I have been very fortunate in that I've 'borrowed' some beautiful things in the past due to dealing in antiques. I remember Arthur Negus, an antiques dealer on the early Antiques Roadshow, commenting that you had to keep selling things in order to pay the bills, as it was presumed he had a home full of antiques. Certainly not on his scale, but we have had a very rare Clarice Cliff plate (only 3 known to have ever been made), a Goldscheider mask, a beautiful Galle glass vase, & much more.
    What have I kept?....a bib that my son wore at his christening; handmade in the 18th century, & a finer example than those in the Bowes Museum.
    Some things are transient; memories are not.
  • CressCress Member Posts: 358 Pioneering
    I think prized possessions for me are memories...the good ones!
    I have a couple of items of clothes from when my kids were tiny.
    I did have keepsake boxes with babies first curl, first tooth etc, I think some even had a special compartment for umbilical cords....I have no idea where they are now :( ...although they did somewhat remind me of a serial killers trophy box...but with winnie the pooh or tigger on top...
    Loved the stories of loved ones during the two world wars....found them very moving, thank you for sharing :)
  • Tori_ScopeTori_Scope Community Team Posts: 2,788 Disability Gamechanger
    Really interesting stories and items all- thank you for sharing! I've enjoyed reading them this morning :) 
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  • Tori_ScopeTori_Scope Community Team Posts: 2,788 Disability Gamechanger
    Your serial killer comment really made me laugh @Cress :D You've also reminded me that my Mum has quite a few scrapbooks at her house with memories from when we were growing up. I can't wait to look through them when I'm a bit older and reminisce. Her and my Dad also have photo albums that I hope to inherit one day.
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  • 66Mustang66Mustang Member Posts: 3,906 Disability Gamechanger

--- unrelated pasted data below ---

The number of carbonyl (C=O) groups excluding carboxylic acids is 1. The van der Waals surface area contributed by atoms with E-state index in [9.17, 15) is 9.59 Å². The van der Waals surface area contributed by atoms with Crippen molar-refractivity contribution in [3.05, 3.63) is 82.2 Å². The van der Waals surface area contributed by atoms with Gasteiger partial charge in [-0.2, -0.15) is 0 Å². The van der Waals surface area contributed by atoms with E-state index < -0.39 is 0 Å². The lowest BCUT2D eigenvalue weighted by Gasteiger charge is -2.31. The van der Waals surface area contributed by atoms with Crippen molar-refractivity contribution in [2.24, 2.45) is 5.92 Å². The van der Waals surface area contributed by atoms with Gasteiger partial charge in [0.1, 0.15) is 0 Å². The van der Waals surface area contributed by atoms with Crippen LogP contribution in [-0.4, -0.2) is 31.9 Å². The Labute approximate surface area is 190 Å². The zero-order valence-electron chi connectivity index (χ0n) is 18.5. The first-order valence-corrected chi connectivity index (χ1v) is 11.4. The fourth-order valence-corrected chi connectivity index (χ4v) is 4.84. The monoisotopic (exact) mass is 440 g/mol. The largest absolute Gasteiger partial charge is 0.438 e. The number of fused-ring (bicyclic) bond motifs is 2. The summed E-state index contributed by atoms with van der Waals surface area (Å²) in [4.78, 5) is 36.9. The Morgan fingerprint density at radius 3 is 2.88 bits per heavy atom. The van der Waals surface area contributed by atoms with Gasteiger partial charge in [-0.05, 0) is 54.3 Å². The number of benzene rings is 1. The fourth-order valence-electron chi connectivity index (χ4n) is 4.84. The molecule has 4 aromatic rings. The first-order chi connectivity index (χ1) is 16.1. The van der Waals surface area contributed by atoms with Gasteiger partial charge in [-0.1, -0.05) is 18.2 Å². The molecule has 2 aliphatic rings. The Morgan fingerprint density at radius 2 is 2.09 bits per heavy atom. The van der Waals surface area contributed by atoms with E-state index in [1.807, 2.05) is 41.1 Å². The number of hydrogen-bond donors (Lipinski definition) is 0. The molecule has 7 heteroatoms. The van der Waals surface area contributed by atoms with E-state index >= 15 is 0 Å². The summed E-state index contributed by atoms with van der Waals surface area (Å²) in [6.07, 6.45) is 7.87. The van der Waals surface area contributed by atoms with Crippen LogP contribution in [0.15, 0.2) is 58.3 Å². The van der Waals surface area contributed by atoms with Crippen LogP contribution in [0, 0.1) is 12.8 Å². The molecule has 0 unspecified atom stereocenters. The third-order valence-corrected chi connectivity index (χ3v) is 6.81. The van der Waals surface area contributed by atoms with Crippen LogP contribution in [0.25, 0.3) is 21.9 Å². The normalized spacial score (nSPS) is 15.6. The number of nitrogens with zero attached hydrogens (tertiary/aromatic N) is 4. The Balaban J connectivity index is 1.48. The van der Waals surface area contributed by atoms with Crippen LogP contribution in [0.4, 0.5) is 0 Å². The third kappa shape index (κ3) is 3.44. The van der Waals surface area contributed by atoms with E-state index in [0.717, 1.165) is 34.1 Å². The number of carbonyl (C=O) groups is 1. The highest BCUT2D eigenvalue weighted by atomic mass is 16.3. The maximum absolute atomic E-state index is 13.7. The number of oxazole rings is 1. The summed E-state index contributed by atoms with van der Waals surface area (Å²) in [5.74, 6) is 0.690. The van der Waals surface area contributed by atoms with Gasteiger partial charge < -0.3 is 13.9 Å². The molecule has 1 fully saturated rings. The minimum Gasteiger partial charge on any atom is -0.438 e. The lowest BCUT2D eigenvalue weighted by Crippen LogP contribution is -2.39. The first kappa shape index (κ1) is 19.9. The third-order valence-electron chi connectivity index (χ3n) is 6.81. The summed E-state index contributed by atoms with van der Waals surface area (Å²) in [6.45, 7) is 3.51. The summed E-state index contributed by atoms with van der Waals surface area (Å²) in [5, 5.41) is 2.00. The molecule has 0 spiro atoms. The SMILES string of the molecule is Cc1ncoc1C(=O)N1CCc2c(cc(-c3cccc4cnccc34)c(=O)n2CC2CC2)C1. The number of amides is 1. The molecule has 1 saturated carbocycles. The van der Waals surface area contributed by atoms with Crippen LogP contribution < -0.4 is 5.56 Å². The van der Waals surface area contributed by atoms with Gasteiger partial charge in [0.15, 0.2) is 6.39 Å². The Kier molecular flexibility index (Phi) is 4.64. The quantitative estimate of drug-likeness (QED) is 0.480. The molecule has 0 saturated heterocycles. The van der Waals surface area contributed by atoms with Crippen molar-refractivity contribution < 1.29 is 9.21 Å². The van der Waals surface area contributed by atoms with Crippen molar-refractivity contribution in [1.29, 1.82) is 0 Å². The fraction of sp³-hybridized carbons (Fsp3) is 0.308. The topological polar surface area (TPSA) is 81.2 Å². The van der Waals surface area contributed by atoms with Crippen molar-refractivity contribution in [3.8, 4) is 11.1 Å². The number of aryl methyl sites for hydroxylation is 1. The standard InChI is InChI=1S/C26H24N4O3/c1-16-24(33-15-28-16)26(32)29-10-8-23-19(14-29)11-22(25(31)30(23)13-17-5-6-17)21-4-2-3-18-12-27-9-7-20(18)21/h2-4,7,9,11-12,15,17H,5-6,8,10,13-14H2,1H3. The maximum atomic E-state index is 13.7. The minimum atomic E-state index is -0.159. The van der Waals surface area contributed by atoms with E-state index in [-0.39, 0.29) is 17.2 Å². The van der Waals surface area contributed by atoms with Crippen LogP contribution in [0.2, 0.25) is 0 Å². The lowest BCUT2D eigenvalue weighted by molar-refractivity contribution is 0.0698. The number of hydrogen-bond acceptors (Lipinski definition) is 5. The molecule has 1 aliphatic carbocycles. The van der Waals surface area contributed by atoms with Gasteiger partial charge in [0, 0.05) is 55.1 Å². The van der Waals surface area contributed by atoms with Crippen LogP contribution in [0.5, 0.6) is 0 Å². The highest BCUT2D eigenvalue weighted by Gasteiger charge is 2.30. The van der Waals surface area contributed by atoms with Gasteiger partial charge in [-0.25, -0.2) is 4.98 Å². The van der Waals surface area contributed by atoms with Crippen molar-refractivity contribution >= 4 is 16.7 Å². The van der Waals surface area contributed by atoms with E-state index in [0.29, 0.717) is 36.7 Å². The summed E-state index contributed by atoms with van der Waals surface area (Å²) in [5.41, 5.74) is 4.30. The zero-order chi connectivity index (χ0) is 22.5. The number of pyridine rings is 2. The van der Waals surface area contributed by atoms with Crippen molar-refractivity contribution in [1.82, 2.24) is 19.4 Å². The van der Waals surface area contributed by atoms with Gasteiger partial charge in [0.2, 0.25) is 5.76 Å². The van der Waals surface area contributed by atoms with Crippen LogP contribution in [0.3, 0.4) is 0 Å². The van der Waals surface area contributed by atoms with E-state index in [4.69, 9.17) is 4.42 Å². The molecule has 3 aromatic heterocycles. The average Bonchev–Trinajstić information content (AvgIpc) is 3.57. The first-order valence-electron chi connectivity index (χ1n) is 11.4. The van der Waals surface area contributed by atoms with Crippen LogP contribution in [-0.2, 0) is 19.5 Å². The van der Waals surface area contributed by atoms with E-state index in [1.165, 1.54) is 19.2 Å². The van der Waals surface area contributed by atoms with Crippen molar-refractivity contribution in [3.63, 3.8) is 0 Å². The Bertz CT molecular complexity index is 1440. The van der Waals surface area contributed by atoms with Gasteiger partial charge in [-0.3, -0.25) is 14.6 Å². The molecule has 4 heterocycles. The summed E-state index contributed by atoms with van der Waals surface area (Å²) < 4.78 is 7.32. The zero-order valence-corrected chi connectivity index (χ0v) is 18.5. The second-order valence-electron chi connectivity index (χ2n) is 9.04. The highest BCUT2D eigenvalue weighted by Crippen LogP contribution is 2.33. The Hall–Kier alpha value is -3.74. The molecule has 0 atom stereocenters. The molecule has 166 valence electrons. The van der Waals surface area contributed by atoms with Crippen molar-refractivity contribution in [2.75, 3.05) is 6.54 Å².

I just want to say that I really enjoyed reading the stories from the past and appreciate everyone sharing them. :)
  • leeCalleeCal Member Posts: 2,740 Disability Gamechanger
    Unfortunately my mother eventually had dementia and cut up all our old family photos, why I’m not sure, sad though.
  • DragonslayerDragonslayer Member Posts: 637 Pioneering
    @66Mustang. Photos of my Dads watches.



    The stainless steel one is the German soldiers watch.
    I have only worn his gold one once. In the waistcoat I wore. That was on my wedding day. 
    If your wondering about the gold strap? It is a watch fob. If you remember the small pocket in jeans, or waistcoat, the watch fits in the pockef, the strap hangs outside and is used to pull the watch out. 
  • 66Mustang66Mustang Member Posts: 3,906 Disability Gamechanger
    @Dragonslayer thank you for sharing those lovely watches. :)

    I didn’t know that about the small pocket.

    Do both of the watches still keep time? Have they ever been serviced?
  • DragonslayerDragonslayer Member Posts: 637 Pioneering
    @66Mustang
    Both watches still work and keep good time. The gold one was serviced by my Mum before she gave it to me to make sure it was in good working order. That is the only time I know of. Inside the back cover there are several Pawn broker scratches. Mum told me dad entrusted the watch to his brother for safe keeping while he was at war. His brother then pawned it for cash, more than once. Mum found out and took it from him.
    It's seems sad, but there were hard times.
    It does add to its history though.
    I have no idea about the Soldier watch, as I call it. But it did servive the war.
    Thats German engineering for you 👍

  • MrAllen1976MrAllen1976 Member Posts: 1,363 Pioneering
    A top contender would be the Batman costume and very large black cape I bought about 13 years ago, which I wear to most Comic Con type events, going as Batman.


  • Tori_ScopeTori_Scope Community Team Posts: 2,788 Disability Gamechanger
    Wow- that's really cool @MrAllen1976! Who's your favourite batman villain?